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The short answer is everyone. The long answer is anyone who is cognitively and somatically ready based on the assessment that’s done in session. Another factor that indicates a client may benefit from EMDR is that they are continually returning to the same issue. Maybe it’s been months or years of processing the same core issue, but in present moments, they continually become flooded or overwhelmed and struggle to move through it.
sounds like me
Have you ever realized that you weren’t really feeling your body (ex: feeling detached or numb)? Or maybe you’ve heard the phrase “where in your body do you feel that?” and had no idea what they were discussing.
Our mind and body are inherently connected. This is why babies cry and ball up their little fists and their faces scrunch up when hungry or upset. They are beautifully connected to their bodies and allow their bodies to help them communicate. If their needs are tended to, they relax, but if they aren’t, they eventually give up and stop crying. This connection doesn’t end after infancy. Suppose we are allowed to express and process our emotions. In that case, we maintain this connection well throughout our lifespan and can use our emotions to help inform us about who we are and how we are feeling, which allows us to live deeply authentic and fulfilling lives.
Because of this mind-body connection, treating developmental trauma (any trauma that has occurred with a caregiver before age 18 on multiple occasions) demands a top-down and bottom-up approach. This means that we should be unlearning what is healthy vs. not healthy, tending to our nervous system and allowing it to settle. Often, even if your mind knows you are no longer in danger and are in a new situation, your nervous system doesn’t know. This results in continually feeling anxious or nervous all the time.
The specific type of EMDR I utilize in my practice, developed and taught by the Personal Transformation Institute, takes a somatic (body-based) and attachment lens approach uniquely suited for developmental trauma. This means that instead of focusing on one memory, this approach allows us to delve deeper into where the core issue lies and honor the body.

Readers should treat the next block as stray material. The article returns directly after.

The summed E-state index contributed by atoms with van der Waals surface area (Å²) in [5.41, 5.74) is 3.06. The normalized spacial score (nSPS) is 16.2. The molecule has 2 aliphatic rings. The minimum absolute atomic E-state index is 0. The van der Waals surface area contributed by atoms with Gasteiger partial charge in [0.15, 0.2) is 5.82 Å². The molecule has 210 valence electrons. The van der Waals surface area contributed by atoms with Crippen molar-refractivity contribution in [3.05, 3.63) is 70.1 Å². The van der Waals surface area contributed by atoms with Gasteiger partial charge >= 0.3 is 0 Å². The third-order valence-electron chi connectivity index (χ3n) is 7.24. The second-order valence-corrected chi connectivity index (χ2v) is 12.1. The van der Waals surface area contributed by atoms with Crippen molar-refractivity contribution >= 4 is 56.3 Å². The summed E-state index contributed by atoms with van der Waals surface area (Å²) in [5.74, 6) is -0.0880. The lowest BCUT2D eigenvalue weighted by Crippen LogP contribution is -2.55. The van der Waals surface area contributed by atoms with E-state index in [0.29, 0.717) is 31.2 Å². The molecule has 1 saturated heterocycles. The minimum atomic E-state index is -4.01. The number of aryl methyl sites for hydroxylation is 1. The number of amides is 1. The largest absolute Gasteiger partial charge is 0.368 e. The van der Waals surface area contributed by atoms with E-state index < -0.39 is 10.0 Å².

EMDR is for severe trauma. It can be used to work through anxiety, OCD, depression, and other maladaptive behaviors. These behaviors started somewhere, and the belief is that if we return to where they started, they can be changed through reprocessing. It does not have to be a PTSD situation.
EMDR is a “quick fix.” I hear this one a lot. “Let’s do EMDR so I can get it over with.” You must be ready, somatically and cognitively, to make good use of the EMDR process. My clients know that while we may begin building resources and exploring goals, I will never proceed with reprocessing because it sounds like a “quick” or “easy” fix.
The reprocessing phase begins in the first session. Many clients are anxious that they will be forced to relive their trauma in the first session. This is in no way true. It is a multi-step process. There is a foundation that sets up a safe space by making a thorough history before moving on to reprocessing itself. The client feels comfortable with the therapy before it begins.
EMDR is hypnosis. The client is awake and alert during the entire session. The client has complete control of the entire session. Many safeguards are put in place so that, in the event someone does want to stop, they can do so at any time.
EMDR recovers repressed memories. The brain is doing only what it can and feels comfortable doing. This sounds strange, but our brain is a fantastic protective tool. EMDR only assists the brain in reprocessing unstable processed memories. If the brain has locked away memory, it has done so for a reason. This therapy will not unlock something that it is not ready for. Only time will do that.
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